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Purnell v. Preferred Investment Services, Inc.

Superior Court of Delaware, New Castle

September 5, 2014

JOHN PURNELL, Plaintiff,
v.
PREFERRED INVESTMENT SERVICES, INC., & EDWIN J. SWAN, Defendants,
v.
BAIL BOND AGENCY, INC., a Delaware corporation, & JOHN PURNELL, an individual. Defendants.

Submitted: August 12, 2014

ANDREA L. ROCANELLI HONORABLE ANDREA L. ROCANELLI

Upon Plaintiff's Motion for Reargument And/or Application for Interlocutory Appeal

By Order dated July 22, 2014, the Court dismissed several of Plaintiff's claims after consideration of the parties' legal arguments and written submissions. Specifically, the Court dismissed Plaintiff's claim alleging a violation of the covenant of good faith and fair dealing (Count IV – Breach of the Duty of Good Faith and Fair Dealing) because it did not meet the minimum pleading standards to survive the motion to dismiss; the Court dismissed all claims against Defendant John Purnell individually; the Court dismissed Plaintiff's tort claims (Count I – Conversion, Count II – Fraud, Count III – Misrepresentation, Count V – Negligence, Count VII – Negligent Bailment, Count VIII – Unjust Enrichment); and the Court dismissed Plaintiff's claim of conspiracy (Count IX – Conspiracy). On July 28, 2008, Plaintiff filed a Motion for Reargument and/or Application for Interlocutory Appeal; and Defendants oppose Plaintiff's requests for relief.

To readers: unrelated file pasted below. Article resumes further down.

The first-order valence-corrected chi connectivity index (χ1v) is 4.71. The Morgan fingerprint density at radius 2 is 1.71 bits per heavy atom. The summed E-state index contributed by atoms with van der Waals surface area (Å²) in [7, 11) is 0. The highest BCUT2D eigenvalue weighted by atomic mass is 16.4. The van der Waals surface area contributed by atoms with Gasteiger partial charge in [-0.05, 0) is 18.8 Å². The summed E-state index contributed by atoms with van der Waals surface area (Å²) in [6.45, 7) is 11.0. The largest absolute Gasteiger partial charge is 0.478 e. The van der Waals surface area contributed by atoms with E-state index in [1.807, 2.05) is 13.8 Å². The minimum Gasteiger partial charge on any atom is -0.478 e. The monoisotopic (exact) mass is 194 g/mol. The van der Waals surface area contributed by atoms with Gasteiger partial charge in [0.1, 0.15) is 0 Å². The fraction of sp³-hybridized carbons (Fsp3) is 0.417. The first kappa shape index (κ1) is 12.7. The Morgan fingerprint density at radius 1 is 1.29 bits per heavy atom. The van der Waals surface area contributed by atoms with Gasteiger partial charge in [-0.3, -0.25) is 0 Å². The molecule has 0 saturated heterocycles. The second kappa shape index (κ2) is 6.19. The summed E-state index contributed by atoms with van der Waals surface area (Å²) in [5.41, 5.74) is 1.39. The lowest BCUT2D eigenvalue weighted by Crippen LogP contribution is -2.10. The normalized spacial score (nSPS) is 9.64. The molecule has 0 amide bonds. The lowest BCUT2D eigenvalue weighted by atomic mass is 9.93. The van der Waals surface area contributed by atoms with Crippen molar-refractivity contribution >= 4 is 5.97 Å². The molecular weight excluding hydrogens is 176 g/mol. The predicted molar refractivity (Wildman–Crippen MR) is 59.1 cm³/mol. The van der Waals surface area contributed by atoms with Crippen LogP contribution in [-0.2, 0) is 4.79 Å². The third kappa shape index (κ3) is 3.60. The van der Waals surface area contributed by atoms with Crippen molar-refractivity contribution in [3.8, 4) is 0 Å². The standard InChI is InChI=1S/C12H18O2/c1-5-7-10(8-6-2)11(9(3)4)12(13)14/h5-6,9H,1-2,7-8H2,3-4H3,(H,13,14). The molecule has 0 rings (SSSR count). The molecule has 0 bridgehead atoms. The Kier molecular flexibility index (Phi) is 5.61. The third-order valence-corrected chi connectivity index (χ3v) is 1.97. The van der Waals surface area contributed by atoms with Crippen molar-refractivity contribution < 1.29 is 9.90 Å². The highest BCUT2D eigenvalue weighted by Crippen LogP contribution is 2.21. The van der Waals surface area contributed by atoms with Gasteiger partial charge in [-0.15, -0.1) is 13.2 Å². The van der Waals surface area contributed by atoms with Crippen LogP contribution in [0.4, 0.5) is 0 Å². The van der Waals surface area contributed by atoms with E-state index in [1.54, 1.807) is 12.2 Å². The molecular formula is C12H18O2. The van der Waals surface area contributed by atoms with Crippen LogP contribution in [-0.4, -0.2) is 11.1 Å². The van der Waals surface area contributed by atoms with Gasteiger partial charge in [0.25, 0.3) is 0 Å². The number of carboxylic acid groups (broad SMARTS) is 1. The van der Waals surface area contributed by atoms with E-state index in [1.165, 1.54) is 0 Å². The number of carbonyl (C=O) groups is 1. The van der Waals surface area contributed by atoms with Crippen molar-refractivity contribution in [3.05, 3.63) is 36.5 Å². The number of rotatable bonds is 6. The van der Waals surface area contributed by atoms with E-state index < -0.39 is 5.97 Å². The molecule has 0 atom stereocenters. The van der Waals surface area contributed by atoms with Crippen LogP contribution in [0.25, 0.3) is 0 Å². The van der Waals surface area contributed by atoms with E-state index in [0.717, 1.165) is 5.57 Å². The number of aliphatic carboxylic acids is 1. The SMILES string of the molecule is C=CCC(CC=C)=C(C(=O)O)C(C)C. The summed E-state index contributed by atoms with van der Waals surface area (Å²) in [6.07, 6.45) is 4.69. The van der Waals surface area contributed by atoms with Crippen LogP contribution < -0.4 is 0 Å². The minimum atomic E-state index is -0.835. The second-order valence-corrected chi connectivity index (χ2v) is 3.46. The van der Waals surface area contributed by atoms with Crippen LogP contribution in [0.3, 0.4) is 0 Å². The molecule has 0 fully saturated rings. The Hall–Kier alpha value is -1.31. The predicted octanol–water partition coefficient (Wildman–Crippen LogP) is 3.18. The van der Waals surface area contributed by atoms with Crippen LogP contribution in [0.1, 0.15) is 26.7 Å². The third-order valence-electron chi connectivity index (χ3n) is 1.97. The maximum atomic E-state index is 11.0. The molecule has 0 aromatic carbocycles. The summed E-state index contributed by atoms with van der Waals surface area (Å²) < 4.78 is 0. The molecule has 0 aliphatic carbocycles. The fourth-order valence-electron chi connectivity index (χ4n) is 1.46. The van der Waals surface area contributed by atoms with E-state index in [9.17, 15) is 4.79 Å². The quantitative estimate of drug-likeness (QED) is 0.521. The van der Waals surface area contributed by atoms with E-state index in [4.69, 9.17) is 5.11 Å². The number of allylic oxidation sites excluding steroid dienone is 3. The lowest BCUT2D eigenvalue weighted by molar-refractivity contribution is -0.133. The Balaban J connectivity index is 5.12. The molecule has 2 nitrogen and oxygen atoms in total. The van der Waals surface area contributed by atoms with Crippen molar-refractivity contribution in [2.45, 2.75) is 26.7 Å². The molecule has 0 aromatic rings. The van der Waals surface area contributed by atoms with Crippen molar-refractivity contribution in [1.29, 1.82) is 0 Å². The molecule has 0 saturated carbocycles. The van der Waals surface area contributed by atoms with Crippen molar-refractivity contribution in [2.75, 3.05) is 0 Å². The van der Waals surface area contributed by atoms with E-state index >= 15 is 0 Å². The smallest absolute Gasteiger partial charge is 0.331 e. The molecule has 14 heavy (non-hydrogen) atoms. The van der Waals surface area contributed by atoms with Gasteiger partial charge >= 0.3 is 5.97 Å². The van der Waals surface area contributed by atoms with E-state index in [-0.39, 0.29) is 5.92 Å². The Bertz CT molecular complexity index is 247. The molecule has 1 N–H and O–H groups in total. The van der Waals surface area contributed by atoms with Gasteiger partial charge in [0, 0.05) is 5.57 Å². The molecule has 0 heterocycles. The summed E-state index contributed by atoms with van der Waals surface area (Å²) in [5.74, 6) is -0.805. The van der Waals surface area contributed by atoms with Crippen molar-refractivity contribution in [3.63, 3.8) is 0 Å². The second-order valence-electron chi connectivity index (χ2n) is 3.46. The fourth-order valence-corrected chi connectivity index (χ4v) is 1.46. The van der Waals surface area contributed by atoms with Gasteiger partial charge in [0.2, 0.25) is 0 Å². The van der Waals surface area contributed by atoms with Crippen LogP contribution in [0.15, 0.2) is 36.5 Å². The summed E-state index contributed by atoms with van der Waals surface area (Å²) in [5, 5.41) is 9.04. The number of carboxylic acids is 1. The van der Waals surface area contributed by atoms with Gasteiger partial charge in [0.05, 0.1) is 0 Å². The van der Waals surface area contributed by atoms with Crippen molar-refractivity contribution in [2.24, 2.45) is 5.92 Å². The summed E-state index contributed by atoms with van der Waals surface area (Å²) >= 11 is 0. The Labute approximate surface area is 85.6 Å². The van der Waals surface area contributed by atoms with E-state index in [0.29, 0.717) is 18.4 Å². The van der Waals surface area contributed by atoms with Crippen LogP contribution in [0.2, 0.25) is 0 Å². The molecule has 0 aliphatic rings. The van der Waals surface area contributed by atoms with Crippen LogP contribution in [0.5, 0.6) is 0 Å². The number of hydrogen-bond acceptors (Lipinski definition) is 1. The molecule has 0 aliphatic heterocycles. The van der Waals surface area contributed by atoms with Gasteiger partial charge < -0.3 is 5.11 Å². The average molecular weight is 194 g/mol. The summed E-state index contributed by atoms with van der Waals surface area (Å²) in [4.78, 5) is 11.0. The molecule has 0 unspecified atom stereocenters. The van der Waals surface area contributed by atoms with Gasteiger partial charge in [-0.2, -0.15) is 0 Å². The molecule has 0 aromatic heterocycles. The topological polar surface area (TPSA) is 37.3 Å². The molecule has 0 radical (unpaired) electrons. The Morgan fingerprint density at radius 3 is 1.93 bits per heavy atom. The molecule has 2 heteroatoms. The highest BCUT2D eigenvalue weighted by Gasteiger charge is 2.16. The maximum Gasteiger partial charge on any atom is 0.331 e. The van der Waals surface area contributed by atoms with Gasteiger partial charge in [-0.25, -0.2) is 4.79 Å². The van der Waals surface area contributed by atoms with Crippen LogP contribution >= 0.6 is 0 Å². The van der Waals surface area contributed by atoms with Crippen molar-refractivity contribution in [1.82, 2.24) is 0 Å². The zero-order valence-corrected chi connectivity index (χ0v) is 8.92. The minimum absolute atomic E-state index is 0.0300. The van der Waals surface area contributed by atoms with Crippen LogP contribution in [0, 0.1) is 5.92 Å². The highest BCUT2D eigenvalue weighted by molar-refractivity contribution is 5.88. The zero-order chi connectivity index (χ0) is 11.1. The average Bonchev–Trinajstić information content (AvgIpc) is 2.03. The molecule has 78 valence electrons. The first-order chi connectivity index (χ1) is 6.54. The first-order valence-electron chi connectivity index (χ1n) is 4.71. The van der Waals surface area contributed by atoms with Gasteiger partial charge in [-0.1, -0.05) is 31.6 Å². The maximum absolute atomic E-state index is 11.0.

Superior Court Civil Rule 59(e) provides that a party may file a motion for reargument "within 5 days after the filing of the Court's opinion or decision."[1]The standard for a Rule 59(e) motion is well defined under Delaware law.[2] A motion for reargument will be denied unless the Court has overlooked precedent or legal principle that would have controlling effect, or misapprehended the law or the facts such as would affect the outcome of the decision.[3] Motions for reargument should not be used merely to rehash the arguments already decided by the court, [4]or to present new arguments not previously raised.[5] Such tactics frustrate the efficient use of judicial resources, place the opposing party in an unfair position, and stymie "the orderly process of reaching closure on the issues."[6] The Court has not overlooked a controlling precedent or legal principle or misapprehended the law or facts such as would have changed the outcome of the underlying decision.

Supreme Court Rule 42(b) provides the criteria for determining whether an issue should be certified for an interlocutory appeal. No interlocutory appeal will be certified unless the order of the trial court determines a substantial issue, establishes a legal right, and meets one or more of the five criteria set forth in Supreme Court Rule 42(b)(i)-(v). Under Rule 42(b)(i), the Court may look to the criteria established by Rule 41. This case will proceed to trial in the ordinary course. Plaintiffs have failed to demonstrate that any Delaware Supreme Court Rule 42(b) criteria require that the Court exercise its discretion to certify an interlocutory appeal. There is no reason why this issue should not be subject to appellate review at the conclusion of the litigation.

NOW, THEREFORE, this 5th day of September 2014, Plaintiff's Motion for Reargument And/Or Application for Interlocutory Appeal is hereby DENIED.

IT IS SO ORDERED.


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